4 Nov, 0985 BC
max: 10:20 UT
Annular Solar Eclipse
(umbral mag. 0.91; Saros 27)
A small annular eclipse covered only 91% of the Sun in only an extremely narrow strip, and lasted just moments.
18 Nov, 0985 BC
max: 20:16 UT
Total Lunar Eclipse
(umbral mag. 1.10; Saros 39)
A shallow total eclipse saw the Moon in relative darkness for 45 minutes and 6 seconds. The Moon was 10% of its diameter into the Earth's umbral shadow, and should have been significantly darkened. The partial eclipse lasted for 3 hours and 14 minutes in total.
30 Apr, 0984 BC
max: 13:50 UT
Total Solar Eclipse
(umbral mag. 1.08; Saros 32)
A dramatic total eclipse plunged the Sun into darkness for 6 minutes and 8 seconds at maximum, creating an amazing spectacle for observers in a very broad path, 285 km wide at maximum.
15 May, 0984 BC
max: 08:56 UT
Partial Lunar Eclipse
(umbral mag. 0.12; Saros 44)
At maximum eclipse, a small bite out of the Moon should have been visible. The eclipse lasted for 1 hour and 25 minutes, with just 12% of the Moon in shadow at maximum.
24 Oct, 0984 BC
max: 09:20 UT
Annular Solar Eclipse
(umbral mag. 0.92; Saros 37)
A small annular eclipse covered only 92% of the Sun in a very broad path, 303 km wide at maximum, and lasted 9 minutes and 1 second.
8 Nov, 0984 BC
max: 11:48 UT
Penumbral Lunar Eclipse
(penum. mag. 0.88; Saros 49)
At maximum eclipse, 88% of the Moon's disc was partially shaded by the Earth, which caused a slight shadow gradient across its disc; this subtle effect may have been visible to careful observers. No part of the Moon was in complete shadow. The eclipse lasted 3 hours and 52 minutes overall.
4 Apr, 0983 BC
max: 20:40 UT
Penumbral Lunar Eclipse
(penum. mag. 0.81; Saros 16)
This subtle penumbral eclipse eclipse may have been visible to a skilled observer at maximum eclipse. 81% of the Moon's disc was partially shaded by the Earth (none of it was in total shadow), which caused a gentle shadow gradient across its disc at maximum; the eclipse as a whole lasted 4 hours and 9 minutes.
20 Apr, 0983 BC
max: 06:26 UT
Total Solar Eclipse
(umbral mag. 1.05; Saros 42)
A dramatic total eclipse plunged the Sun into darkness for 4 minutes and 59 seconds at maximum, creating an amazing spectacle for observers in a broad path up to 183 km wide.
29 Sep, 0983 BC
max: 13:00 UT
Partial Lunar Eclipse
(umbral mag. 0.02; Saros 21)
A tiny bite out of the Moon may have been visible at maximum, though just 2% of the Moon was shadowed in a partial eclipse which lasted for 32 minutes exactly. A shading across the moon from the Earth's penumbral shadow should have been visible at maximum eclipse.
13 Oct, 0983 BC
max: 12:33 UT
Annular Solar Eclipse
(umbral mag. 0.97; Saros 47)
The Sun was 97% covered in a moderate annular eclipse, lasting 3 minutes and 25 seconds and covering a path up to 118 km wide.
25 Mar, 0982 BC
max: 06:16 UT
Total Lunar Eclipse
(umbral mag. 1.27; Saros 26)
The Moon was plunged into darkness for 1 hour and 14 minutes, in a deep total eclipse which saw the Moon 27% of its diameter inside the Earth's umbral shadow. The visual effect of this depends on the state of the Earth's atmosphere, but the Moon may have been stained a deep red colour. The partial eclipse lasted for 3 hours and 27 minutes in total.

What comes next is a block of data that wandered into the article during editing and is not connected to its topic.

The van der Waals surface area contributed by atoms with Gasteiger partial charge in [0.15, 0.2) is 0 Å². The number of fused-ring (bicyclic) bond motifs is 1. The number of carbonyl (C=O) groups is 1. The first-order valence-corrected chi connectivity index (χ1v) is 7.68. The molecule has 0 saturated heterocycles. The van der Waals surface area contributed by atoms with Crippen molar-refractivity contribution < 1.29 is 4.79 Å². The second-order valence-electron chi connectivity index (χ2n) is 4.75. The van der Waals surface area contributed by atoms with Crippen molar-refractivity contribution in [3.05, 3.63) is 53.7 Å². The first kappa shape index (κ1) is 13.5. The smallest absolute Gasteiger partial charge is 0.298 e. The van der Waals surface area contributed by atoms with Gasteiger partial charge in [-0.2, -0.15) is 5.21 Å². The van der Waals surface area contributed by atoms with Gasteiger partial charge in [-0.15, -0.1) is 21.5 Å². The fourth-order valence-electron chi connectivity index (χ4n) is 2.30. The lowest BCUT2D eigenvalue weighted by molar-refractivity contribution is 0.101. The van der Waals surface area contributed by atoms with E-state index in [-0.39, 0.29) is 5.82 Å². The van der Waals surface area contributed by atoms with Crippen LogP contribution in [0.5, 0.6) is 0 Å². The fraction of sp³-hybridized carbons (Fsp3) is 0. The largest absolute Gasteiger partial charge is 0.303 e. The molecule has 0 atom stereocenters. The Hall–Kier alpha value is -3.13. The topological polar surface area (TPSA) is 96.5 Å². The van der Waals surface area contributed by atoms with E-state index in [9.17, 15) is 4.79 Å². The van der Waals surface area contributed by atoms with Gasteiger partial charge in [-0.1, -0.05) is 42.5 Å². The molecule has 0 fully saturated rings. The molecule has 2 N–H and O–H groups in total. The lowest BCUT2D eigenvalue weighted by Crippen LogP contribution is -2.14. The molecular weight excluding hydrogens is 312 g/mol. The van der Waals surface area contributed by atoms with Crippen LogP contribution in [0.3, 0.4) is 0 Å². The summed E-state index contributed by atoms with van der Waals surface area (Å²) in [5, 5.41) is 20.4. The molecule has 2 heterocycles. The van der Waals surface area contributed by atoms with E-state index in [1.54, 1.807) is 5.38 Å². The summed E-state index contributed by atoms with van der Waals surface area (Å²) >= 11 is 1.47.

9 Apr, 0982 BC
max: 18:19 UT
Partial Solar Eclipse
(umbral mag. 0.80; Saros 52)
This was a deep partial eclipse, with 80% of the Sun covered for viewers closest to the center. This provided a significant spectacle for those who saw it.
18 Sep, 0982 BC
max: 18:00 UT
Total Lunar Eclipse
(umbral mag. 1.25; Saros 31)
The Moon was plunged into darkness for 1 hour and 16 minutes, in a deep total eclipse which saw the Moon 25% of its diameter inside the Earth's umbral shadow. The visual effect of this depends on the state of the Earth's atmosphere, but the Moon may have been stained a deep red colour. The partial eclipse lasted for 3 hours and 41 minutes in total.
2 Oct, 0982 BC
max: 23:12 UT
Partial Solar Eclipse
(umbral mag. 0.95; Saros 57)
This was a deep partial eclipse, with 95% of the Sun covered for viewers closest to the center. This provided a significant spectacle for those who saw it.
28 Feb, 0981 BC
max: 06:49 UT
Annular Solar Eclipse
(umbral mag. 0.92; Saros 24)
This marginal annular eclipse lasted 6 minutes and 33 seconds, with the annular path covering a small area in the north polar regions.
13 Mar, 0981 BC
max: 21:33 UT
Total Lunar Eclipse
(umbral mag. 1.13; Saros 36)
A shallow total eclipse saw the Moon in relative darkness for 51 minutes and 30 seconds. The Moon was 13% of its diameter into the Earth's umbral shadow, and should have been significantly darkened. The partial eclipse lasted for 3 hours and 14 minutes in total.
23 Aug, 0981 BC
max: 05:35 UT
Total Solar Eclipse
(umbral mag. 1.05; Saros 29)
A dramatic total eclipse plunged the Sun into darkness for 3 minutes and 18 seconds at maximum, creating an amazing spectacle for observers in a very broad path, 455 km wide at maximum.
6 Sep, 0981 BC
max: 17:48 UT
Total Lunar Eclipse
(umbral mag. 1.08; Saros 41)
A shallow total eclipse saw the Moon in relative darkness for 45 minutes and 18 seconds. The Moon was 8% of its diameter into the Earth's umbral shadow, and should have been significantly darkened. The partial eclipse lasted for 3 hours and 35 minutes in total.